Background According to consensus definitions for football surveillance, injury severity is classified from ‘slight’ to ‘career ending’, based on number of days absence from participation.
Objective To examine whether different definitions of return to participation (RTP), and playing in matches while injured, affect groupings of injury severity in professional football.
Design Secondary analysis of prospective injury data.
Setting English league football.
Participants Male professional footballers contracted to a Championship, League 1 and League 2 football team (n=78).
Interventions 1) RTP, defined as ‘return to full participation in training (RTT)’ and ‘return to match play (RTM)’ in 161 injuries. 2) Presence of pain or symptoms that directly preceded or followed time loss, in 45 episodes of playing while injured.
Main outcome measurements Injury severity, measured by the number of days from date of injury to RTP, expressed according to consensus statement severity groupings.
Results Median days absence from participation was significantly higher for RTM than RTT, although this did not affect average severity groupings (z=-8.824, P<.001; RTM: mean 15.7±2.3 days [moderate injury], median 6 days [mild injury]; RTT: mean 10.9±2.2 days [moderate injury], median 4 days [mild injury]). Differences were observed in the distribution of injuries grouped according to their severity with the two definitions of RTP. Two thirds of cases where athletes played in matches while injured were reclassified into higher severity groupings when the time spent playing in matches while injured, either directly preceding or following a period of absence, was counted.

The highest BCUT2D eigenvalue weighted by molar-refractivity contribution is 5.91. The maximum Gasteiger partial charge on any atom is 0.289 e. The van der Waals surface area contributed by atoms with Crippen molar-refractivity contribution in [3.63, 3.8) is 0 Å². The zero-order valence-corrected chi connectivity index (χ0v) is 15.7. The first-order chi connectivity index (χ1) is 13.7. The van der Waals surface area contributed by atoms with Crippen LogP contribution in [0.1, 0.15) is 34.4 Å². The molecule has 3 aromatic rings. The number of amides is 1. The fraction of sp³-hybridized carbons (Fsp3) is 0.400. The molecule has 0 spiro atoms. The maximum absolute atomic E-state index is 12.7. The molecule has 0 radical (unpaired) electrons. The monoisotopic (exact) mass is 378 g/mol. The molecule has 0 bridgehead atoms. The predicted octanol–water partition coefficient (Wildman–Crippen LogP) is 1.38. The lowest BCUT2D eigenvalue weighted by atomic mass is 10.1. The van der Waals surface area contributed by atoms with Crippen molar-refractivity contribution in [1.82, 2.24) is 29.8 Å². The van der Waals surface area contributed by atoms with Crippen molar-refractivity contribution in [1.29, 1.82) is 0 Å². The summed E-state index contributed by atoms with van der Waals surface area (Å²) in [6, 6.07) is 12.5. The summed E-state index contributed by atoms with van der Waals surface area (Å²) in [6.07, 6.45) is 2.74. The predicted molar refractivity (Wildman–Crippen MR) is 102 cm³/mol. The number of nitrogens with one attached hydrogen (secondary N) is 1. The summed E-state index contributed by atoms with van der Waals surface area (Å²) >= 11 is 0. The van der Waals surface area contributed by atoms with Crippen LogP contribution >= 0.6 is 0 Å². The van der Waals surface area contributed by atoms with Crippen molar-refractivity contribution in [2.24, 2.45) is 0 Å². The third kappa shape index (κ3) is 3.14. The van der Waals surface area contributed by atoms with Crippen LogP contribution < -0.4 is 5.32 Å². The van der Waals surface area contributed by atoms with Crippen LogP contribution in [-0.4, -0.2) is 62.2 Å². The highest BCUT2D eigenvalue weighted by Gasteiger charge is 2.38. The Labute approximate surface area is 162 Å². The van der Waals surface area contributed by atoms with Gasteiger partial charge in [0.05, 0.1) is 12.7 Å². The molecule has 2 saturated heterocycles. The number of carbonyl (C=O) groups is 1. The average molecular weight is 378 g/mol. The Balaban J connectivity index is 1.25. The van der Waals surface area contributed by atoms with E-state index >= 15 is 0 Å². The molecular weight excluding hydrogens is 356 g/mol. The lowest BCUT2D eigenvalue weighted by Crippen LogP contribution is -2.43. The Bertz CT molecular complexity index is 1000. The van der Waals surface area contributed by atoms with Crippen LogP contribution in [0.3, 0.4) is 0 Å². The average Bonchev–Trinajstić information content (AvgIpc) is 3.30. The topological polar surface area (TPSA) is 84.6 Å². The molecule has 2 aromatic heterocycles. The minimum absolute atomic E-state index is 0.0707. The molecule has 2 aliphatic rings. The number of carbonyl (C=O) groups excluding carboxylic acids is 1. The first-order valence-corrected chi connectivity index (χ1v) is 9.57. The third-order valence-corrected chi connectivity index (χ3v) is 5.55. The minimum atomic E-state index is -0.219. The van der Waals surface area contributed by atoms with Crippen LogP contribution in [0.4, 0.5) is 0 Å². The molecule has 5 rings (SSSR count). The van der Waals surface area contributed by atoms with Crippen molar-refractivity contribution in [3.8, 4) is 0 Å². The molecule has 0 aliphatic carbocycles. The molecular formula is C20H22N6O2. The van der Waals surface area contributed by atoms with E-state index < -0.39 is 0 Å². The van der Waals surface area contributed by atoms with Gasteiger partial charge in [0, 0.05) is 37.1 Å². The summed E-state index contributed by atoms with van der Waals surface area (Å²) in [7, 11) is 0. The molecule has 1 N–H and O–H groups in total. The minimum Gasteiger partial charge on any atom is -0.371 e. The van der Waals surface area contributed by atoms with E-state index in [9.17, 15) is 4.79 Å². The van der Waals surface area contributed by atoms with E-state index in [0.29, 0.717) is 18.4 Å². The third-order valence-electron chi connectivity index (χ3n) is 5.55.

Conclusions When measured in days, football injury severity is directly influenced by definitions of RTP, and may be affected by match scheduling. Pain or injury symptoms do not contribute towards current severity classifications, yet often precede or follow a period of absence. Therefore, expressions of injury severity in football should encompass more than just absence from participation.
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